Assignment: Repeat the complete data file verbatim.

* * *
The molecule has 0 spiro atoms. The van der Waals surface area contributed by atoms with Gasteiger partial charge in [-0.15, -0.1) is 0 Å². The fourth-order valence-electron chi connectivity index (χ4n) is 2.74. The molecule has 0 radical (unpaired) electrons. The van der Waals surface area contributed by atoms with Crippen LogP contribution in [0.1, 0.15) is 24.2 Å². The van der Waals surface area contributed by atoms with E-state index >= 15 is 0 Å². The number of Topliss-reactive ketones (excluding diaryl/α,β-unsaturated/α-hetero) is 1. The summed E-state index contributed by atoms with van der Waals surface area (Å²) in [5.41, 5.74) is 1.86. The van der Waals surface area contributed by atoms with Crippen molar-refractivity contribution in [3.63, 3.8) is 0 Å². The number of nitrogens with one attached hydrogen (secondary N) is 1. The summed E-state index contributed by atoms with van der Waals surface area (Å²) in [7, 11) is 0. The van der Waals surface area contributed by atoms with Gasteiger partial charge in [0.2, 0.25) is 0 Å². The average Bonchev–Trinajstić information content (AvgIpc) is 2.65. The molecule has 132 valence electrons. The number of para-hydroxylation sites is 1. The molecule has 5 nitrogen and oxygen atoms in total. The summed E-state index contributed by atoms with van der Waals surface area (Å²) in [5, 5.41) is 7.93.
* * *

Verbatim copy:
The molecule has 0 spiro atoms. The van der Waals surface area contributed by atoms with Gasteiger partial charge in [-0.15, -0.1) is 0 Å². The fourth-order valence-electron chi connectivity index (χ4n) is 2.74. The molecule has 0 radical (unpaired) electrons. The van der Waals surface area contributed by atoms with Crippen LogP contribution in [0.1, 0.15) is 24.2 Å². The van der Waals surface area contributed by atoms with E-state index >= 15 is 0 Å². The number of Topliss-reactive ketones (excluding diaryl/α,β-unsaturated/α-hetero) is 1. The summed E-state index contributed by atoms with van der Waals surface area (Å²) in [5.41, 5.74) is 1.86. The van der Waals surface area contributed by atoms with Crippen molar-refractivity contribution in [3.63, 3.8) is 0 Å². The number of nitrogens with one attached hydrogen (secondary N) is 1. The summed E-state index contributed by atoms with van der Waals surface area (Å²) in [7, 11) is 0. The van der Waals surface area contributed by atoms with Gasteiger partial charge in [0.2, 0.25) is 0 Å². The average Bonchev–Trinajstić information content (AvgIpc) is 2.65. The molecule has 132 valence electrons. The number of para-hydroxylation sites is 1. The molecule has 5 nitrogen and oxygen atoms in total. The summed E-state index contributed by atoms with van der Waals surface area (Å²) in [5, 5.41) is 7.93.